Tuesday, January 10, 2006

The (Fine) Killer Strikes Again!

My post about library fines has sparked more interest than anything on this blog in a long time. Talk about a good news/bad news situation. I love the action, but I wish it could be about some new and challenging service, or a discussion of Library 2.0 as thoughtful and well-reasoned as Walt Crawford's, or anything as intellectually stimulating as Lorcan seems to be able to so effortlessly toss off. Nope, we're down here in nickel and dime land. *sigh*

OK, let me respond to several of the comments that have been made on my piece, and, with her permission, on Alane's follow-up.

First, my comments were about public libraries. I know that academic and public libraries work in very different ways, and the need for a piece of information in demand by everyone registered in one class might require a more sophisticated system of sanctions to function.

Second, I have no problem with sending a notice to Patron A that Patron B has put a hold on an item, and could you please return it?

But that's as far as I'm willing to back off. Yes, I do sincerely think that fines should go. In fact, when I was a library director in Ohio back in the 1980s, and times were relatively flush, I proposed just such a scheme to my board. And I got shot down almost immediately, for most of the reasons cited by the commentators on my post.

Fines seem to bring out our most evangelical fervor. Look at the language people use to describe why we can't dump fines:
  • "Inducing a sense of responsibility."
  • "How about encouraging a little personal responsibility on the part of the patrons instead of blaming the libraries for following their policies?"
  • "Users have the obligation to share library resources with others in the community, and to exercise good judgment in the use of library resources."
I don't believe that libraries should be in the business of teaching personal responsibility. I don't believe that anyone other than librarians believes that there is a social contract between the user and the library that represents some sort of Platonic ideal of the republic. I don't believe that libraries help their case in the court of public opinion when they charge a six year old for accidentally kicking the copy of Dr. Seuss under the couch and forgetting it for a month.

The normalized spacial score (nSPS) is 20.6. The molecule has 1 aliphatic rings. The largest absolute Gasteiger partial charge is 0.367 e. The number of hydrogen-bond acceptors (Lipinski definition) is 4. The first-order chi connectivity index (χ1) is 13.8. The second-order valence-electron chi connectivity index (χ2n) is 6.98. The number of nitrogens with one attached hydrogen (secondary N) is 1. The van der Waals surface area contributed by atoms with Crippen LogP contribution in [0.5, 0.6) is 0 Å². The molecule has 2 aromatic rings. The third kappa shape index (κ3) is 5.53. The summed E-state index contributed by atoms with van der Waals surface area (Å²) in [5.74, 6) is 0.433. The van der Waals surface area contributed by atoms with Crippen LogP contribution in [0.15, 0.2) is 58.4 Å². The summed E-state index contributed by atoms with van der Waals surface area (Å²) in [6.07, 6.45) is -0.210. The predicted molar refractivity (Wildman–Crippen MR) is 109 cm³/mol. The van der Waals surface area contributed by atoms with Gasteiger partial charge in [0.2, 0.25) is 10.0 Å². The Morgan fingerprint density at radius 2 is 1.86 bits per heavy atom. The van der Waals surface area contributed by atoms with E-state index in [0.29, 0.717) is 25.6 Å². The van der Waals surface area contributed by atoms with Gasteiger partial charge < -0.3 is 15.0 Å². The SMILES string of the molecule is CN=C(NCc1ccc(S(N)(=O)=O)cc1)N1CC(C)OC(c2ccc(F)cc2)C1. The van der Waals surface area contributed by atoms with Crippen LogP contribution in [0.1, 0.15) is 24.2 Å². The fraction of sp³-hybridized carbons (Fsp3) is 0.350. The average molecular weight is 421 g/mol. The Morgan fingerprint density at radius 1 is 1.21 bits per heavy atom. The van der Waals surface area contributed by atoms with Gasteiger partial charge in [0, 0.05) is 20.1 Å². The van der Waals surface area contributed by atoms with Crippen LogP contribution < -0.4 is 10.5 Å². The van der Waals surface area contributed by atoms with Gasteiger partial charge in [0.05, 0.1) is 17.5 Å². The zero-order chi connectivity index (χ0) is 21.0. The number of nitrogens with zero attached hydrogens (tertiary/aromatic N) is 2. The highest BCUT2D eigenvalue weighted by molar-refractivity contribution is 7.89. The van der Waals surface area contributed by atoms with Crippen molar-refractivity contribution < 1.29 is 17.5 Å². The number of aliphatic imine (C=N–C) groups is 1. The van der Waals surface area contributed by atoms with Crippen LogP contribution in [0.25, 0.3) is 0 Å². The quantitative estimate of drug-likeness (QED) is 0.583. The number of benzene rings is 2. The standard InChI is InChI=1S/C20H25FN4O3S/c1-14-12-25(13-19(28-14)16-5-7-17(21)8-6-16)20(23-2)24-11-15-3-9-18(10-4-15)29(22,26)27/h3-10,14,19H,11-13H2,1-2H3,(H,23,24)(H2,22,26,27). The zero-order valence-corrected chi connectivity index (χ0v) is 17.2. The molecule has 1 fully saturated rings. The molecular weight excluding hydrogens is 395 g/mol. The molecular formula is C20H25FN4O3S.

I do sincerely believe that anything that creates a perception of a barrier between the user and the library needs to come down. And one of the things that people repeatedly cite as a reason not to use libraries is overdue fines. Sure, more parking, longer hours, and an unlimited supply of the latest best sellers and videos wouldn't hurt either. But one thing at a time, OK?


Anonymous said...

George: I don't believe that libraries should be in the business of teaching personal responsibility.

Excellent point. I think librarians occasionally fall into the trap of considering themselves some sort of authority figure, when they really aren’t and shouldn’t be. For some reason, we feel we need to teach a lesson, in ten cent increments, to delinquent borrowers.

Librarians should take a step back and seriously consider what type of relationship they wish to have with their community. Are you here to teach a lesson? Ok, put that in your Mission Statement and jack up the fines to really show 'em. But if you’re not, then back off of this “instilling a sense of responsibility” kick, have a little faith in the general good of the public, and relax about fines.

PS: Suppose one person checked out a book and kept it long overdue. Perhaps in the mean time three people came looking for it, couldn’t get it, and learned a valuable lesson in the importance of returning materials on time…

Bill Drew said...

Lets be a little practical here. Our college library does not charge fines for overdue books. We do charge for lost books. We put holds on grades, registration, and transcripts to get our books back. If someone has an overdue book, they can not take anything else out until they return or renew the book. Keeping library materials beyond the due dates is actually illegal in New York State!